Still a lot of Christmas lights up but fewer than there were in December and January.  Click on this picture to enlarge.  It's gorgeous.  We are still doing our nightly walks even though it's getting colder and colder.  The humidity also makes it feel colder.  Tonight it is -12 C.  I know that's not as cold as the -30 that it is in southern Alberta right now, but it feels cold to walk for 30 minutes.

I'm trying to get used to my new phone.  Here's three of our office elders -- Elder Stinson, Elder Olson, and Elder Longman.  I don't think Elder Torrie's going to like this picture.  He looks like a little old man!  Oh my.  Is that the man I married almost 46 years ago?  I wonder what I look like when I'm caught unawares.

Here's a house that LeRon thinks is gorgeous.  And it is.  We love the gables and it looks so gorgeous with snow on the roof.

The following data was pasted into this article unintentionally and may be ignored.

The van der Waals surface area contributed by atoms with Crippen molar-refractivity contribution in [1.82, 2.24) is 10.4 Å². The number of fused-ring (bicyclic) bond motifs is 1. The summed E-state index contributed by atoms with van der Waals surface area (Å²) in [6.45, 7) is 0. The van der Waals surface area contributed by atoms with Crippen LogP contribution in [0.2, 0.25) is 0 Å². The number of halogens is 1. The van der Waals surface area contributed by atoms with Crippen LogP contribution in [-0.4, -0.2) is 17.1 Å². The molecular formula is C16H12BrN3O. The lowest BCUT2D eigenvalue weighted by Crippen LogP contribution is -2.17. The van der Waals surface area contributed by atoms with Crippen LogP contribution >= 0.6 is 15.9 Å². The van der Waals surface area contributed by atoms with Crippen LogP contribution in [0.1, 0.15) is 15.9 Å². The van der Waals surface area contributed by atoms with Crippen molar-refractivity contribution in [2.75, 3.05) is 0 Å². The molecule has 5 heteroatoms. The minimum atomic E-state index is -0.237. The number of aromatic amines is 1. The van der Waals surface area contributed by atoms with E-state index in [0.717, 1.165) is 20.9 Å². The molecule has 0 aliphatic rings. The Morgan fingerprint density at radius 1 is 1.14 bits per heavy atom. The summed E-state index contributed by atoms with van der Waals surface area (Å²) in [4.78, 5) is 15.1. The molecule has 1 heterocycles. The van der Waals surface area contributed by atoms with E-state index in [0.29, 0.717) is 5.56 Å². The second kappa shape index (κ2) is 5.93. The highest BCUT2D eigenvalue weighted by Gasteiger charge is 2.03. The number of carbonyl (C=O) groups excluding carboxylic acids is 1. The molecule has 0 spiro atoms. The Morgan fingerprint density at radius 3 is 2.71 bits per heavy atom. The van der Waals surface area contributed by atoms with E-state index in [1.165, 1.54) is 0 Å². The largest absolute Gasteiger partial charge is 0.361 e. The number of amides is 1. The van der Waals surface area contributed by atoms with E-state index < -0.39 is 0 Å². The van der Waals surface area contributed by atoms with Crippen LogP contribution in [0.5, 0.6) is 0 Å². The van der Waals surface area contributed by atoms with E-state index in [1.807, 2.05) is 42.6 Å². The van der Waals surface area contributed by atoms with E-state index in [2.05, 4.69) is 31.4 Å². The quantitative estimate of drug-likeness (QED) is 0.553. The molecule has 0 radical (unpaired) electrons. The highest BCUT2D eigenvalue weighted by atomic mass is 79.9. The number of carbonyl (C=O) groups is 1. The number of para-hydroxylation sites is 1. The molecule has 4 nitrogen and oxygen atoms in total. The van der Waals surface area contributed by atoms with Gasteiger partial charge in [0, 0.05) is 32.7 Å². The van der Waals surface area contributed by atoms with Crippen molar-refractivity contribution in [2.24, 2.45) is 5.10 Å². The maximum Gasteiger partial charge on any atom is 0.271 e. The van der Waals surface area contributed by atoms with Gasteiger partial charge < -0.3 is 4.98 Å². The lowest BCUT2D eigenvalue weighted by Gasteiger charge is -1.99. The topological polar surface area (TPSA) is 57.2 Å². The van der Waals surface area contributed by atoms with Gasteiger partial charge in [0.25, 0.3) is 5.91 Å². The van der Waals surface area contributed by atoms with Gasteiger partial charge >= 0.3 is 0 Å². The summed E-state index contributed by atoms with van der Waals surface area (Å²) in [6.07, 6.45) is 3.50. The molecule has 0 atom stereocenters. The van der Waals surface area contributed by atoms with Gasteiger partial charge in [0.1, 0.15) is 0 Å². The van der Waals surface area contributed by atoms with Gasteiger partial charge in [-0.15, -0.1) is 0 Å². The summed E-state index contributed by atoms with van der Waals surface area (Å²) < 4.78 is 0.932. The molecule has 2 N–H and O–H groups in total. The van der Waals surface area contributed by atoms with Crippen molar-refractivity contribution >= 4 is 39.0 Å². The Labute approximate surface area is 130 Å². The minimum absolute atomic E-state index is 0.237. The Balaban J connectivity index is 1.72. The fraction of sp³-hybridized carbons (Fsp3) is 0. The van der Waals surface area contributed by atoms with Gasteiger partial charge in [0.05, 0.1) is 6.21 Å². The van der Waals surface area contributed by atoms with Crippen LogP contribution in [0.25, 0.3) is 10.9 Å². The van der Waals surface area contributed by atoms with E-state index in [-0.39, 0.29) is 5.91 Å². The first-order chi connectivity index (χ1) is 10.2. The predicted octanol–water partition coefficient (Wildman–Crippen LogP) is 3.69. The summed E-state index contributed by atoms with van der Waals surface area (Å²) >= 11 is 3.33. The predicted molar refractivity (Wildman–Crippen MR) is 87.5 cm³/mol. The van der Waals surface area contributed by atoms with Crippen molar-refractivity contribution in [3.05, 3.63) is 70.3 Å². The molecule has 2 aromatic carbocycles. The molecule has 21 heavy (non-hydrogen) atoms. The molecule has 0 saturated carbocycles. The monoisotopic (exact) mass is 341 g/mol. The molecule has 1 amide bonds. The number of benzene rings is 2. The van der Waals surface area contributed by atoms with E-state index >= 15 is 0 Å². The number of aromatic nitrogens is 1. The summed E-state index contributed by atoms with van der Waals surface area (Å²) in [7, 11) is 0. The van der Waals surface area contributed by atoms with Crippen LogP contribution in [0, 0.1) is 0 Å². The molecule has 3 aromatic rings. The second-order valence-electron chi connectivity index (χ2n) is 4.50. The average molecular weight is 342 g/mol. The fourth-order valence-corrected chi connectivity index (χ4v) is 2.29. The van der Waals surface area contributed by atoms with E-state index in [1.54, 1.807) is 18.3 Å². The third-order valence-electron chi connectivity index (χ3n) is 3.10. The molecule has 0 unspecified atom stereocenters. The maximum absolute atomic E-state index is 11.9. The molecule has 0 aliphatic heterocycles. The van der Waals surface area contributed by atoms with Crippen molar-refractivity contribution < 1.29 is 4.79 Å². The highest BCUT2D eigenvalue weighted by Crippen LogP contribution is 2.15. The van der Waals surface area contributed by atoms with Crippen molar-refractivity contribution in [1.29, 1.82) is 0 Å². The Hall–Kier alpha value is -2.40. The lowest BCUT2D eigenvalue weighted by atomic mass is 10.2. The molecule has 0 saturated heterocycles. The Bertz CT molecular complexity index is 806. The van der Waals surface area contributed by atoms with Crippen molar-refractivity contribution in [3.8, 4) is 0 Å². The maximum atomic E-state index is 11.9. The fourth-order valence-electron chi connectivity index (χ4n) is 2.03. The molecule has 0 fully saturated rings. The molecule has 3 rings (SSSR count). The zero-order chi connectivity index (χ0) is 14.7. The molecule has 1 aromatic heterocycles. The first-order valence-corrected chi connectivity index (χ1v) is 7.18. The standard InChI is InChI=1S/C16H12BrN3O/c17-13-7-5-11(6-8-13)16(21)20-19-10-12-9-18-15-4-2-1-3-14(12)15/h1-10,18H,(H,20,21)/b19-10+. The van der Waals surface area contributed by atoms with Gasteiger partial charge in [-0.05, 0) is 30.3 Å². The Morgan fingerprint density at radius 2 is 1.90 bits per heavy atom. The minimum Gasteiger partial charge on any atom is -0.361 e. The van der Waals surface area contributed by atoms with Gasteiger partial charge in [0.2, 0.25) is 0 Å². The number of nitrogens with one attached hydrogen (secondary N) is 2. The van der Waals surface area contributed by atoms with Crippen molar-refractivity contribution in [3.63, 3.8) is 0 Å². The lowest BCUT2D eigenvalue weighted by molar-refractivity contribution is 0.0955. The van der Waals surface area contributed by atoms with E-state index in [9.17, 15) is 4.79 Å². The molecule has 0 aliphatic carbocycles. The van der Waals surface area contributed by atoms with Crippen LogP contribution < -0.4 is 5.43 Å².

Elder McGill (on left) has been an Assistant to the President for 6 months now and he will be transferred soon.  We will miss him.  We've known him for more than 4 months, and you couldn't ask for a better grandson!  Yes, these young men are our adopted grandsons.  We love Elder Rantaniemi (on right) too.  His name rolls over our tongues very easily now!

Every Sunday evening at 9 p.m., the 7 office elders come downstairs to our tiny apartment and we have an evening of singing, eating, and visiting.  They are all wearing the ties we gave them for Christmas.  Fun!